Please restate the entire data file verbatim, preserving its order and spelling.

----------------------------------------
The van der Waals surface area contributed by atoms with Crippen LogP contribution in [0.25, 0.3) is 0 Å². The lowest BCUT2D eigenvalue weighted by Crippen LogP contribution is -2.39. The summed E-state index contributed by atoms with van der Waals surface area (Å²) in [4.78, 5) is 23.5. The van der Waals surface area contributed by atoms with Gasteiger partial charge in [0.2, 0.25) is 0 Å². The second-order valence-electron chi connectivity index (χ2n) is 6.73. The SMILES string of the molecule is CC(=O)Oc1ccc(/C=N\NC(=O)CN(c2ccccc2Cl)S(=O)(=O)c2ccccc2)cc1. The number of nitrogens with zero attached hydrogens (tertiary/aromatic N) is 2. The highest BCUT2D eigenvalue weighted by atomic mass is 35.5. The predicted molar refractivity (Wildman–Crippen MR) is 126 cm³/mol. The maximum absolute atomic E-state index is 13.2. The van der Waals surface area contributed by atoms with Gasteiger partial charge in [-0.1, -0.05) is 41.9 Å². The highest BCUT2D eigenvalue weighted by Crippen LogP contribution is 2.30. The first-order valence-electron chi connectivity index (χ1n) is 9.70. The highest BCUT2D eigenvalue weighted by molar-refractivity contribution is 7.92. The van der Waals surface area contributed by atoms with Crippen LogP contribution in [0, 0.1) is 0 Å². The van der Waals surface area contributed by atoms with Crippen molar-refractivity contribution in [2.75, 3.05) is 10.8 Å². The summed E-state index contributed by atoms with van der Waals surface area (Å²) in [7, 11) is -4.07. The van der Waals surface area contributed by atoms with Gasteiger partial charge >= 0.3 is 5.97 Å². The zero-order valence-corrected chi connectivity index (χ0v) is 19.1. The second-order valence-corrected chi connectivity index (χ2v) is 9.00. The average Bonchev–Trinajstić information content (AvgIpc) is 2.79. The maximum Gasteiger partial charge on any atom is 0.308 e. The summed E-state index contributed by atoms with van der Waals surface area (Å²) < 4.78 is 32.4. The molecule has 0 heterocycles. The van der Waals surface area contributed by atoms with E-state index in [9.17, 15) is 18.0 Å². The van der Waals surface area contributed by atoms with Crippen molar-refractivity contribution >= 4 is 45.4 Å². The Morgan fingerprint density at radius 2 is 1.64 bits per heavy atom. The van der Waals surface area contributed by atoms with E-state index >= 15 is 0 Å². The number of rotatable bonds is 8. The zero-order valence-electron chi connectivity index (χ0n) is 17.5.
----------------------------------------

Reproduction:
The van der Waals surface area contributed by atoms with Crippen LogP contribution in [0.25, 0.3) is 0 Å². The lowest BCUT2D eigenvalue weighted by Crippen LogP contribution is -2.39. The summed E-state index contributed by atoms with van der Waals surface area (Å²) in [4.78, 5) is 23.5. The van der Waals surface area contributed by atoms with Gasteiger partial charge in [0.2, 0.25) is 0 Å². The second-order valence-electron chi connectivity index (χ2n) is 6.73. The SMILES string of the molecule is CC(=O)Oc1ccc(/C=N\NC(=O)CN(c2ccccc2Cl)S(=O)(=O)c2ccccc2)cc1. The number of nitrogens with zero attached hydrogens (tertiary/aromatic N) is 2. The highest BCUT2D eigenvalue weighted by atomic mass is 35.5. The predicted molar refractivity (Wildman–Crippen MR) is 126 cm³/mol. The maximum absolute atomic E-state index is 13.2. The van der Waals surface area contributed by atoms with Gasteiger partial charge in [-0.1, -0.05) is 41.9 Å². The highest BCUT2D eigenvalue weighted by Crippen LogP contribution is 2.30. The first-order valence-electron chi connectivity index (χ1n) is 9.70. The highest BCUT2D eigenvalue weighted by molar-refractivity contribution is 7.92. The van der Waals surface area contributed by atoms with Crippen LogP contribution in [0, 0.1) is 0 Å². The van der Waals surface area contributed by atoms with Crippen molar-refractivity contribution in [2.75, 3.05) is 10.8 Å². The summed E-state index contributed by atoms with van der Waals surface area (Å²) in [7, 11) is -4.07. The van der Waals surface area contributed by atoms with Gasteiger partial charge >= 0.3 is 5.97 Å². The zero-order valence-corrected chi connectivity index (χ0v) is 19.1. The second-order valence-corrected chi connectivity index (χ2v) is 9.00. The average Bonchev–Trinajstić information content (AvgIpc) is 2.79. The maximum Gasteiger partial charge on any atom is 0.308 e. The summed E-state index contributed by atoms with van der Waals surface area (Å²) < 4.78 is 32.4. The molecule has 0 heterocycles. The van der Waals surface area contributed by atoms with E-state index in [9.17, 15) is 18.0 Å². The van der Waals surface area contributed by atoms with Crippen molar-refractivity contribution >= 4 is 45.4 Å². The Morgan fingerprint density at radius 2 is 1.64 bits per heavy atom. The van der Waals surface area contributed by atoms with E-state index >= 15 is 0 Å². The number of rotatable bonds is 8. The zero-order valence-electron chi connectivity index (χ0n) is 17.5.